study, the GEFT had a reliability coefficient of 0.827. In the final section, demographic
information, such as sex, was requested.
Generally speaking, a reliability coefficient of 0.700 is a minimally acceptable level of
reliability, but 0.800 or greater is preferable (Hair, Babin, Money & Samouel, 2003). In
the pilot study, the learning style questionnaire had a reliability of 0.915; the motivation for learning English questionnaire had a reliability of 0.962; and the GEFT had a
2009 The Authors. British Journal of Educational Technology 2009 Becta.

The adaptive learning for ESL

71

reliability of 0.827. So far, the questionnaires have passed the examination for validity
and reliability; therefore, they can be used formally.
In addition, to understand the performance of adaptive learning, a pretest and posttest
were necessary. The pretests and posttests of reading comprehension were based on the
database of the General English Proficiency Test (GEPT), the questions in which have a
multiple-choice format. In 1999, the Ministry of Education of Taiwan supported the
Language Training and Testing Centre (2008) in the development of the GEPT, which
is divided into five levels, each of which contains sections on listening, reading, writing
and speaking. English professionals and scholars were invited to form a testing research
committee and a testing advisory research committee. The aim of the GEPT is to provide
a valid and reliable instrument for testing each level of English proficiency. After completing the questionnaire, the students took a pretest to ascertain their general level of
English reading comprehension. The results of the pretest were recorded. In addition, to
avoid the Hawthorn effect or the John Henry effect (Cohen & Manion, 1994), the
students were not informed of the purpose of the study in advance, fearing that they
might make extra efforts to help the researchers achieve the goal of this study.
After the pretest, students were given different learning handouts, each containing one
learning sequence that consisted of main idea and details, vocabulary, inference and
critical reading. These handouts served as learning material. There were 10 handouts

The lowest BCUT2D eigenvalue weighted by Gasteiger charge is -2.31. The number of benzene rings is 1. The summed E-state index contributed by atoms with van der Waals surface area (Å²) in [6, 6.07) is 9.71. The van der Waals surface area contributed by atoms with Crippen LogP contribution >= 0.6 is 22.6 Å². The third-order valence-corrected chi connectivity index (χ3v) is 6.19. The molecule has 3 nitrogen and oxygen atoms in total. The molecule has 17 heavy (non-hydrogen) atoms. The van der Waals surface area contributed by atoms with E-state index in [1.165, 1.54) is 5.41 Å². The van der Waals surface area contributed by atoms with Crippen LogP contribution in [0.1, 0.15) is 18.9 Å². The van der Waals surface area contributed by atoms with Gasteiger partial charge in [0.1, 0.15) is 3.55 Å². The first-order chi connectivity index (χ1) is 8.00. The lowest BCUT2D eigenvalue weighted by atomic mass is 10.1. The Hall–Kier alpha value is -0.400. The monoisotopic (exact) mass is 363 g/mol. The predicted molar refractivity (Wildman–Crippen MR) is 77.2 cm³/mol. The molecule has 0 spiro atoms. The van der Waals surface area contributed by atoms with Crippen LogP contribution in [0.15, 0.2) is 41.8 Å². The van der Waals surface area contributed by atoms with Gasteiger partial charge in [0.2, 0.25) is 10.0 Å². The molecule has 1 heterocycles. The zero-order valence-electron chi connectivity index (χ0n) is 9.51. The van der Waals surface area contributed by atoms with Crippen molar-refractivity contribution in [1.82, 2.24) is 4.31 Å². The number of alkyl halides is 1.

in all. Each student was given one of the 10 handouts at random. Given that each
learning sequence contained four items and no item could appear twice in the same
sequence, there were 24 (4! = 24) possible learning sequences. Five experts (three
English language teachers, one instructional design expert and one educational technologist) participated in the panel discussion. These 24 sequences were reduced to 10
through a series of expert panel discussions in which the optimal coherence of teaching
and learning were considered. For instance, all panel experts agreed that the learning
sequences in which the inference section was presented before the main idea section
(inference critical reading vocabulary main idea and details; inference
vocabulary main idea and details critical reading; inference main idea and
details critical reading vocabulary; inference critical reading main idea
and details vocabulary; inference vocabulary critical reading main idea and
details; inference main idea and details vocabulary critical reading; critical
reading inference vocabulary main idea and details; critical reading vocabulary inference main idea and details; critical reading inference main idea
and details vocabulary; vocabulary inference critical reading main idea and
details; vocabulary inference main idea and details critical reading) were not
suitable or feasible learning sequences. In order to make an inference in the reading,
readers should think about the details and how these details relate to one another.
Without first having familiarised themselves with the main idea and details section,
students cannot identify the main idea in the reading and put the details together to
make an inference. Therefore, in consideration of logical coherence of teaching and